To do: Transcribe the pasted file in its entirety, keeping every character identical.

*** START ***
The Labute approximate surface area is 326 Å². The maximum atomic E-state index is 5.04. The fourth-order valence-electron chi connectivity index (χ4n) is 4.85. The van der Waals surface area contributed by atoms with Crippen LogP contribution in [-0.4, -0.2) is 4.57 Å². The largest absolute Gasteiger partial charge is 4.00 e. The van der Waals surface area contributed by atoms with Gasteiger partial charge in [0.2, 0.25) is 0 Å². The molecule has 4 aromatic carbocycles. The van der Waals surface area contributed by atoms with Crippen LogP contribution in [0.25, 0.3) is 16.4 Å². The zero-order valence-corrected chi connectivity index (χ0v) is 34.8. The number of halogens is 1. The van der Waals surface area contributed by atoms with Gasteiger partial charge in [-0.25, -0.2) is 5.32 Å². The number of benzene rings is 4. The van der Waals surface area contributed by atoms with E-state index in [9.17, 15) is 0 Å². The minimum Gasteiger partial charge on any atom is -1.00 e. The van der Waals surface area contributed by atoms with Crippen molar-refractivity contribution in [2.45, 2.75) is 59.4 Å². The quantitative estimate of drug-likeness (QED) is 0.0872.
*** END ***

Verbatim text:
The Labute approximate surface area is 326 Å². The maximum atomic E-state index is 5.04. The fourth-order valence-electron chi connectivity index (χ4n) is 4.85. The van der Waals surface area contributed by atoms with Crippen LogP contribution in [-0.4, -0.2) is 4.57 Å². The largest absolute Gasteiger partial charge is 4.00 e. The van der Waals surface area contributed by atoms with Gasteiger partial charge in [0.2, 0.25) is 0 Å². The molecule has 4 aromatic carbocycles. The van der Waals surface area contributed by atoms with Crippen LogP contribution in [0.25, 0.3) is 16.4 Å². The zero-order valence-corrected chi connectivity index (χ0v) is 34.8. The number of halogens is 1. The van der Waals surface area contributed by atoms with Gasteiger partial charge in [-0.25, -0.2) is 5.32 Å². The number of benzene rings is 4. The van der Waals surface area contributed by atoms with E-state index in [9.17, 15) is 0 Å². The minimum Gasteiger partial charge on any atom is -1.00 e. The van der Waals surface area contributed by atoms with Crippen molar-refractivity contribution in [2.45, 2.75) is 59.4 Å². The quantitative estimate of drug-likeness (QED) is 0.0872.